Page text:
A Year with the Saints – 27 June


Whoever wishes to be a good Religious must make himself like the ass of the monastery. This animal does not choose what burden he is to bear, nor go by the road he prefers, nor rest when he likes, nor do what he wishes; but accommodates himself to all that is chosen for him. He walks, he stops, he turns, he goes back, he suffers and labors day and night, in all kinds of weather, and bears whatever burden is put upon him without saying, “Why?” or “What for?” “It is too much;” “It is too little;” or the like. – Abbot Nesterone

This holy Abbot, as is told in the Lives of the Fathers, at his very entrance into religion made this beautiful resolution: I and the ass are one. I will consider myself to be the monastery ass. And so, he became one of the best Religious.

Saint John Berchmans considered himself in the same light. Whatever was commanded him, he never refused to do, nor excused himself, nor gave any sign of discontent or discouragement, but accepted all cheerfully and executed it promptly and faithfully. And so, when the Superiors were in perplexity as to assigning some difficult task or finding a companion for a brother who was going out, he was always their resort. Thus, it sometimes happened that he had scarcely returned home with one, when he was appointed to go out with another; and this might occur three or four times in one day. And with these companions he would go back and forth, in one direction or another, stop anywhere and as long as they pleased, without objecting or complaining of the loss of time, or of not being as well treated as others; for his only aim was to obey and serve.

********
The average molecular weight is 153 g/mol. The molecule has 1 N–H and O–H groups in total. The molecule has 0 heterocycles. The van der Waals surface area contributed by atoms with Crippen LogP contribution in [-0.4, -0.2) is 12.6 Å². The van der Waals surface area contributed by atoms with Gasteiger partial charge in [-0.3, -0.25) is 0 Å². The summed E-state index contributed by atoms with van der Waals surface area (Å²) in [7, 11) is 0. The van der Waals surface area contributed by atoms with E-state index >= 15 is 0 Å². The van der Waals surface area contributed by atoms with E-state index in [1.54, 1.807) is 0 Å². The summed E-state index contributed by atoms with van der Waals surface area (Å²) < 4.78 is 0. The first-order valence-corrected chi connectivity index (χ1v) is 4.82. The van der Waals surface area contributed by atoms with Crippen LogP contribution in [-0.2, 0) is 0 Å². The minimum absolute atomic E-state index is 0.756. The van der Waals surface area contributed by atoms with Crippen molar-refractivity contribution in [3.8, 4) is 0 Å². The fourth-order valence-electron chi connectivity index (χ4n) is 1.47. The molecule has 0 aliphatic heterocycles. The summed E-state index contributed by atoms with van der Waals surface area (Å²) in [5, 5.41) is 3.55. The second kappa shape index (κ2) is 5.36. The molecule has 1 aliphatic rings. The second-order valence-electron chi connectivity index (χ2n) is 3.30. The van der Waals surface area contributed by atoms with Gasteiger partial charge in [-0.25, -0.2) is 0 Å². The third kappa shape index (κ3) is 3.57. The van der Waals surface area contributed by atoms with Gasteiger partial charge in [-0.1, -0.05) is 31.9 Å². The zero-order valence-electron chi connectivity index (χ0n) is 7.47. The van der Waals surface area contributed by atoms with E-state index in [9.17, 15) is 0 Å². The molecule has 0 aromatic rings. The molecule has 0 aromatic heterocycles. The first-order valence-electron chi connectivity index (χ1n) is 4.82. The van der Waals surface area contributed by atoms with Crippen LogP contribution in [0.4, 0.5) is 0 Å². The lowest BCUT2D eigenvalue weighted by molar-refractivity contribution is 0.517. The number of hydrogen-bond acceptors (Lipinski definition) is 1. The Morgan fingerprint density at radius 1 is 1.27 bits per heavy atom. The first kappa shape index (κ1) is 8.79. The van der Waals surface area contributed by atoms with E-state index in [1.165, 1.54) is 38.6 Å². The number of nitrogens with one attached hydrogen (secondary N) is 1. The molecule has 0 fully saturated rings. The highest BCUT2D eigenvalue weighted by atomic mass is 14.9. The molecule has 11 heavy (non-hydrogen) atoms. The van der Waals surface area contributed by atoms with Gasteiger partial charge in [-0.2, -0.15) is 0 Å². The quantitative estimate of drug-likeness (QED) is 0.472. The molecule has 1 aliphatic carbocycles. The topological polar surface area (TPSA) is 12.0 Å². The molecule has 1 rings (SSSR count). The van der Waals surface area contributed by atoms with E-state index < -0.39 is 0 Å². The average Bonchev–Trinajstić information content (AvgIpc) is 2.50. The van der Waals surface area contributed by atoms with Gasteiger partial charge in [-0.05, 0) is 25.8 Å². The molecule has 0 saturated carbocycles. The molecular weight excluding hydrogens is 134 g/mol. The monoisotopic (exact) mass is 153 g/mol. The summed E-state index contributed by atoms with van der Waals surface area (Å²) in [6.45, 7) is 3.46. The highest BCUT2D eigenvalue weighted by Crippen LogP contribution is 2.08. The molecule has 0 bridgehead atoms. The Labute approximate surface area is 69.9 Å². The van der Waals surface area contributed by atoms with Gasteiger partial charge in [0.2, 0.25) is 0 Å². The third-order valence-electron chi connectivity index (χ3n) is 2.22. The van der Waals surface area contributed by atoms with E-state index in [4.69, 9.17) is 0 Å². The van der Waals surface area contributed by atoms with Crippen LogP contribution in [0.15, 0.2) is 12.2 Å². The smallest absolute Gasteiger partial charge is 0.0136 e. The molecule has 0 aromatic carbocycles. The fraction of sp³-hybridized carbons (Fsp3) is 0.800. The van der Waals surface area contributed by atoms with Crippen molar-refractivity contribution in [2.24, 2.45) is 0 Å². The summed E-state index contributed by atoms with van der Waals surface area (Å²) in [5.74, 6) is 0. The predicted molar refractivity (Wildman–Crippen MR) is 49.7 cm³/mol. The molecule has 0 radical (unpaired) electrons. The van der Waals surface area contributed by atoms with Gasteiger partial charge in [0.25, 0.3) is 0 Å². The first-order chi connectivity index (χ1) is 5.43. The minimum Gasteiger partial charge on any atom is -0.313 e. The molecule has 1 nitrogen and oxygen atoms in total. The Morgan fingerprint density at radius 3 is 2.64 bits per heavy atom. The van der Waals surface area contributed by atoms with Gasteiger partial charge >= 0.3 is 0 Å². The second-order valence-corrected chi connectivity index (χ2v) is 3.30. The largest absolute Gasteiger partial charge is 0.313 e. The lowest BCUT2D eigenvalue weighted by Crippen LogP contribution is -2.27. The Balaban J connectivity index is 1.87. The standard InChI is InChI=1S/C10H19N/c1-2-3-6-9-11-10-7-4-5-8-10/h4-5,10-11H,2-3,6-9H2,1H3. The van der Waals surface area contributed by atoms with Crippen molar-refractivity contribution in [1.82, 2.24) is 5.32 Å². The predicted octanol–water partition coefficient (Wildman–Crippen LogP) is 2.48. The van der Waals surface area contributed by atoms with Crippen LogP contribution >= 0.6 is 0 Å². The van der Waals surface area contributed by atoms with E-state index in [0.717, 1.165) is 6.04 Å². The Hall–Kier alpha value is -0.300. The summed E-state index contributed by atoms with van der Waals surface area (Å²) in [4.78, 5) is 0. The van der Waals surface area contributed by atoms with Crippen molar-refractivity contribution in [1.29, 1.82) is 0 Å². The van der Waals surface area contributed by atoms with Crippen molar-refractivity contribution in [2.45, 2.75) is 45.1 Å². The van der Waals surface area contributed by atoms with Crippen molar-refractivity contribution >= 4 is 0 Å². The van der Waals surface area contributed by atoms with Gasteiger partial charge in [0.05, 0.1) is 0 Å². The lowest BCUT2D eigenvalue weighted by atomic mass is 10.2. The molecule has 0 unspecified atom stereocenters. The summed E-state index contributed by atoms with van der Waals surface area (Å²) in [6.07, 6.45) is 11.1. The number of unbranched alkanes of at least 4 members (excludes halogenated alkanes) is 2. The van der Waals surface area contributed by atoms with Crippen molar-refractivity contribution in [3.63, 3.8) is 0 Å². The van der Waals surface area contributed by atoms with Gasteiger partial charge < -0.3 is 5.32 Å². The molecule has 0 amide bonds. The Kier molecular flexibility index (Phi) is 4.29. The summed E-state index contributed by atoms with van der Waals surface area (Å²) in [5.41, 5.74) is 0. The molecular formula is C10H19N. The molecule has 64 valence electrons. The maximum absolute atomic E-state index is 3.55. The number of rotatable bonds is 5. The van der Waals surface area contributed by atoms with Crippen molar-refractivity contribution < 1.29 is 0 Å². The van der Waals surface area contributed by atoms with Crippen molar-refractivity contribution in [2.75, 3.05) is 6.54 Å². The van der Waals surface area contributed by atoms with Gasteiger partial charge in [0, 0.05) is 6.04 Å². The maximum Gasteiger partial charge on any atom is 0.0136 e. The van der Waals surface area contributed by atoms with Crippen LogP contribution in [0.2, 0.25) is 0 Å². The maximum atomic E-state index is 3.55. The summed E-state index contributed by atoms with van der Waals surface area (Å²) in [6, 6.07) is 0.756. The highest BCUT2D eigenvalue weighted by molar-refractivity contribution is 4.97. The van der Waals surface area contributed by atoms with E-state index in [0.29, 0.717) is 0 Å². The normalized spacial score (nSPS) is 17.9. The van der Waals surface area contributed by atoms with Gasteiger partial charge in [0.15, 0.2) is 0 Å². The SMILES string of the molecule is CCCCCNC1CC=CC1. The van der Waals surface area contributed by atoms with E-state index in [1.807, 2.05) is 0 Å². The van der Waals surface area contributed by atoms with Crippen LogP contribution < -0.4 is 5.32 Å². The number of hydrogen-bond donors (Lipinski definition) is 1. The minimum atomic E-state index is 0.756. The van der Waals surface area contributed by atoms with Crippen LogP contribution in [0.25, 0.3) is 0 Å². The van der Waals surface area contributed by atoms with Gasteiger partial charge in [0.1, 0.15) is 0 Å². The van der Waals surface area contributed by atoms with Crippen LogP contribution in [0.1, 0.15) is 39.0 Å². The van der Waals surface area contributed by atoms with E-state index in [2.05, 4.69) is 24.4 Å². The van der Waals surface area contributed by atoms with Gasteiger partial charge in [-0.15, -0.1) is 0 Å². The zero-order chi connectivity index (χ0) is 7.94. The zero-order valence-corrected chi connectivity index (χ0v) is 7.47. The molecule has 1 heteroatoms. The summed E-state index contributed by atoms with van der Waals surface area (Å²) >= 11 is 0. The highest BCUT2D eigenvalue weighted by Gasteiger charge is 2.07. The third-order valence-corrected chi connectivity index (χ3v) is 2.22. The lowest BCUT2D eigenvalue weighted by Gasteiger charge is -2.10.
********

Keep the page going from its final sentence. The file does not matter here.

But Saint Felix the Capuchin put on this character most completely of all, for he did it not only in his own mind, but by an avowal that others might have the same opinion of him; and he even valued the title of ass. Sometimes he was passing through a crowded street with baskets full of bread or wine, when he would shout: “Make way for the ass!” And if anyone should say that he did not see any ass, he would answer: “Do you not know that I am the Capuchins’ ass?” As he was walking one day in the city, he fell down by accident in the mud, and not being able to rise he said to his companion: “Do you not see that the ass has fallen? Why do you not put on the whip and make him rise?” When any Religious called him by his own name, he would often answer, “You are mistaken, Father; my name is Brother Ass.” Nor was all this a mere matter of words; for the Superior could employ him at all times and places, precisely as if he had been an ass, and give him whatever he pleased to do, without the risk of a word of excuse or the slightest sign of reluctance.

MLA Citation